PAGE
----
Near the end of each year, AWS swamps customers with a veritable tidal wave of cloud service announcements.

For a while now, I’ve said AWS would do well to take a look at a calendar and realize that there are 49 other weeks in the year besides the three weeks leading up to and including re:Invent. With this new discovery, I’ve said, the cloud provider could do us all a favor and disperse its hundreds of annual service releases across the calendar.

I now know that this belief was wrong.

Here’s why I was wrong about changing AWS’s product release cadence

It doesn’t happen super frequently, but there are times that I completely reverse a position I previously held. This seems to be one of those times, although it’s nuanced. Onward!

What I’ve wished for — a steady drumbeat of releases on a weekly or monthly cadence, rather than a torrent of them at re:Invent — is superior to the status quo from the customer perspective, and it’s why I’ve maintained this position for a while. The challenge is that changing the release cadence would fundamentally break AWS culture.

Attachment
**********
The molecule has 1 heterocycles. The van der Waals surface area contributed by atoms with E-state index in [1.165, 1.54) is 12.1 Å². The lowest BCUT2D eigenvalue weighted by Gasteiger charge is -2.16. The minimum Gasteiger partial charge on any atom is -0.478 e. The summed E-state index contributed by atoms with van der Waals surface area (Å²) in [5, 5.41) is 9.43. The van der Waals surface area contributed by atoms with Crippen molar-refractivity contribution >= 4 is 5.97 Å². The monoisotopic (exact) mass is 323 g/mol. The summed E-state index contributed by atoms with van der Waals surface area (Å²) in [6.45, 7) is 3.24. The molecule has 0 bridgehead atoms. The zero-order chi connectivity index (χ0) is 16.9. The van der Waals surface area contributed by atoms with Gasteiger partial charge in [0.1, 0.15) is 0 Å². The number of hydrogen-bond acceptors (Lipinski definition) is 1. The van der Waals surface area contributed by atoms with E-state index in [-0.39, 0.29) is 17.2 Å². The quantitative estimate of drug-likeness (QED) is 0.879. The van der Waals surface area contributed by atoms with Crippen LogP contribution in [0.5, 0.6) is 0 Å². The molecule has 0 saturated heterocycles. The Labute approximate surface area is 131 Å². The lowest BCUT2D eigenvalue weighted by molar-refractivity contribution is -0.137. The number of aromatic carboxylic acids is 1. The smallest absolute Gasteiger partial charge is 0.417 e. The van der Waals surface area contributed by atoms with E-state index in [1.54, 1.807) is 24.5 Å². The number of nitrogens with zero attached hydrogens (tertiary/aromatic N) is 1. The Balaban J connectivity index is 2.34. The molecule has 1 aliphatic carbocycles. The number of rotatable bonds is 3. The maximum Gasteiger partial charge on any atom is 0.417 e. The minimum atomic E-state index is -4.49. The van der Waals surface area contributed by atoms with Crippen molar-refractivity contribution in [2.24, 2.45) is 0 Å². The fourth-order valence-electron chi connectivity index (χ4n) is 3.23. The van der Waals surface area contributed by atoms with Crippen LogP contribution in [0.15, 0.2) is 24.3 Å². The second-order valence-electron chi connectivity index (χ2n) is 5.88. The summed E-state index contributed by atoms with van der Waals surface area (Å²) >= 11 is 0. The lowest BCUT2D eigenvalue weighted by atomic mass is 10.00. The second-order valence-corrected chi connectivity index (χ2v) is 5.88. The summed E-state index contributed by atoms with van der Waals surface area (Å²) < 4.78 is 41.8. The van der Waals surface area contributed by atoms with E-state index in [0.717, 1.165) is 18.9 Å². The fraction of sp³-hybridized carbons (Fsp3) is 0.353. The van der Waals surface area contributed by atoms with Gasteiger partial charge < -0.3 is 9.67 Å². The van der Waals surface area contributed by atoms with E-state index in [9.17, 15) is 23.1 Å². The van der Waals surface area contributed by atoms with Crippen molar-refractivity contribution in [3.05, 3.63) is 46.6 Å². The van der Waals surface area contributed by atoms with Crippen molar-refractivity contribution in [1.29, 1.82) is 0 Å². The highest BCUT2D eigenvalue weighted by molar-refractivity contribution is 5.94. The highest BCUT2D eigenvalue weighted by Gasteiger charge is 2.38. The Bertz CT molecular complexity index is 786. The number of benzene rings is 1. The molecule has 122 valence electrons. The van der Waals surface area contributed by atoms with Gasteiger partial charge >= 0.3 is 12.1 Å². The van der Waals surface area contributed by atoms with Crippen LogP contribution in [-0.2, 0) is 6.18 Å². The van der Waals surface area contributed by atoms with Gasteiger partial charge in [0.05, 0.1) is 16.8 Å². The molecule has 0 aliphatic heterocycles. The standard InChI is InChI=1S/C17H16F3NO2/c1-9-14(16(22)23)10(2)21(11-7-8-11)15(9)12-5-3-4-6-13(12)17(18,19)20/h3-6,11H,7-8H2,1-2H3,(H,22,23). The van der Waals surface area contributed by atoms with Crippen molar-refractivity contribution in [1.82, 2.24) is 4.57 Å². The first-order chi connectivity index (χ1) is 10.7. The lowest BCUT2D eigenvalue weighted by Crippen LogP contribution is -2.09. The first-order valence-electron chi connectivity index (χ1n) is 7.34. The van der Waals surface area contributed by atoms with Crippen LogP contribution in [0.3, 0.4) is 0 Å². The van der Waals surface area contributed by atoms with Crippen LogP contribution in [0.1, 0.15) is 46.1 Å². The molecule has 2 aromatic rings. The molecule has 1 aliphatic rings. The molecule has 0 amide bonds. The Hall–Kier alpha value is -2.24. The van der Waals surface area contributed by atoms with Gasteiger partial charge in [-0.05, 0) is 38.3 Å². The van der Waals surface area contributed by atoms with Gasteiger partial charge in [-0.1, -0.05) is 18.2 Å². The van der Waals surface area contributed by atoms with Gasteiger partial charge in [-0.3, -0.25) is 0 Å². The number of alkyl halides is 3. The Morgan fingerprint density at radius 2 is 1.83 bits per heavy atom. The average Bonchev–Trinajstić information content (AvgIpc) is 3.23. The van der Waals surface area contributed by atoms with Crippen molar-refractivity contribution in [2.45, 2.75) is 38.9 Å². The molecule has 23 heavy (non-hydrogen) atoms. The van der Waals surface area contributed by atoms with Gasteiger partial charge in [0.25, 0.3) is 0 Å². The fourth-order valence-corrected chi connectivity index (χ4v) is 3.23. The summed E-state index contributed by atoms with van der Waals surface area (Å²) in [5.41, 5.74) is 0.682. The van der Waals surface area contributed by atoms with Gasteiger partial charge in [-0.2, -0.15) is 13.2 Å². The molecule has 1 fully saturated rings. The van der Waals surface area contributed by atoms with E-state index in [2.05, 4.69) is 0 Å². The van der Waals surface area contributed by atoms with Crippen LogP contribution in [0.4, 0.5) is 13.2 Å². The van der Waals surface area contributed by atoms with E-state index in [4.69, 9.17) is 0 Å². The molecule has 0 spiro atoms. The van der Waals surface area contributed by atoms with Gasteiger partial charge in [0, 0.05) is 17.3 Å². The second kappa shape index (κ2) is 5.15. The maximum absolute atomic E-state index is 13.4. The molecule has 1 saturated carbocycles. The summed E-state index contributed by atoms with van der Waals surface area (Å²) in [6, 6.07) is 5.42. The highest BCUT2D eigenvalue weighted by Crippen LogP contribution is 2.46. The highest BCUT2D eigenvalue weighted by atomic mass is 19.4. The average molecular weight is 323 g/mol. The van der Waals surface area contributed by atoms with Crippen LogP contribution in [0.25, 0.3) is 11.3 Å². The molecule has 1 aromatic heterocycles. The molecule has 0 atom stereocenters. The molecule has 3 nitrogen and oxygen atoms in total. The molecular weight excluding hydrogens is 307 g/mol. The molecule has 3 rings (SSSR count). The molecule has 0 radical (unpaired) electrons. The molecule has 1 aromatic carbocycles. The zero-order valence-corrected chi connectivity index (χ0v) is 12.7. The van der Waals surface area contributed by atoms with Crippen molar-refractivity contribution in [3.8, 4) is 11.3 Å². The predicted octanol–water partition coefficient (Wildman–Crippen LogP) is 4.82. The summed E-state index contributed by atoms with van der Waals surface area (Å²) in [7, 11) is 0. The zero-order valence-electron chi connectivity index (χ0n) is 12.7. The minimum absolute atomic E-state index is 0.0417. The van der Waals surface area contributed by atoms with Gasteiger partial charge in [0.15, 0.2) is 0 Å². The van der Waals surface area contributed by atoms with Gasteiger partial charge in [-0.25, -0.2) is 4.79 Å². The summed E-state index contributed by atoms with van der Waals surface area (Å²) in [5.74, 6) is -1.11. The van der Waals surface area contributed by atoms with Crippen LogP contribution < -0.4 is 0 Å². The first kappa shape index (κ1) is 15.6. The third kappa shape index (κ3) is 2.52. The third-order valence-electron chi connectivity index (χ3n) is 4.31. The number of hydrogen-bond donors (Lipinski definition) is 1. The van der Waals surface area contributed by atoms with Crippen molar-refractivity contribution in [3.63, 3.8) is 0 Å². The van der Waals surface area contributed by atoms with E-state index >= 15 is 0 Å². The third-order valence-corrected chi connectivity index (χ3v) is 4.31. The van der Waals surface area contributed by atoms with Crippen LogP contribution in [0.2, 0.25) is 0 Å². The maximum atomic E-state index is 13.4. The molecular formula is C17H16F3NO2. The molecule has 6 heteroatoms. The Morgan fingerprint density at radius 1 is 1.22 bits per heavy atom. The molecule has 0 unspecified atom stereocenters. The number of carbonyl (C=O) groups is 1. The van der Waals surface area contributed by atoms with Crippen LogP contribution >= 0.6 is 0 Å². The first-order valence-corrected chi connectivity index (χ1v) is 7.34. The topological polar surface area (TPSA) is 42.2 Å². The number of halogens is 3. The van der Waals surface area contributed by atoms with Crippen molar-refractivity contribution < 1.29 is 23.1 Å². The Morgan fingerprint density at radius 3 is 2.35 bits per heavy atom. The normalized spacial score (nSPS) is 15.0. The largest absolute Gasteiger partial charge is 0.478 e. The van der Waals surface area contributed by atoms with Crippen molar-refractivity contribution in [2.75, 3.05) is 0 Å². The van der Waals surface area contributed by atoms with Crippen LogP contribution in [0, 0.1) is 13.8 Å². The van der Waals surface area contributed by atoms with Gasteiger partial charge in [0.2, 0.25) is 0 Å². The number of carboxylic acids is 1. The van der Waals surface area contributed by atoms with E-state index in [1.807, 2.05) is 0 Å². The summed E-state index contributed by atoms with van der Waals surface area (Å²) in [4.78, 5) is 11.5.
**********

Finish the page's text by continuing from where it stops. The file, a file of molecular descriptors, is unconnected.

How to build a cloud platform worth making

Despite Amazon’s vaunted value of customer obsession, it’s the wrong lens to use to view product release cadences.

Something that Tony Fadell talks about in his recent (and excellent!) book Build: An Unorthodox Guide to Making Things Worth Making is the idea of companies having heartbeats, both internal and external. He alludes to Apple’s heartbeat historically being driven around the annual MacWorld conference. Over time, it expanded to include WWDC, the iPhone event, and on. But at its core, one big event drove the cadence of the company. Fadell contrasts this with Google, whose heartbeat he describes as “erratic” and “unpredictable.” He states that Google as an entity has one big external event each year: Google I/O (because Google Cloud Next continues to get in its own way). However, there isn’t a clear heartbeat present, because Google teams are by and large not synced up with that event in any meaningful way.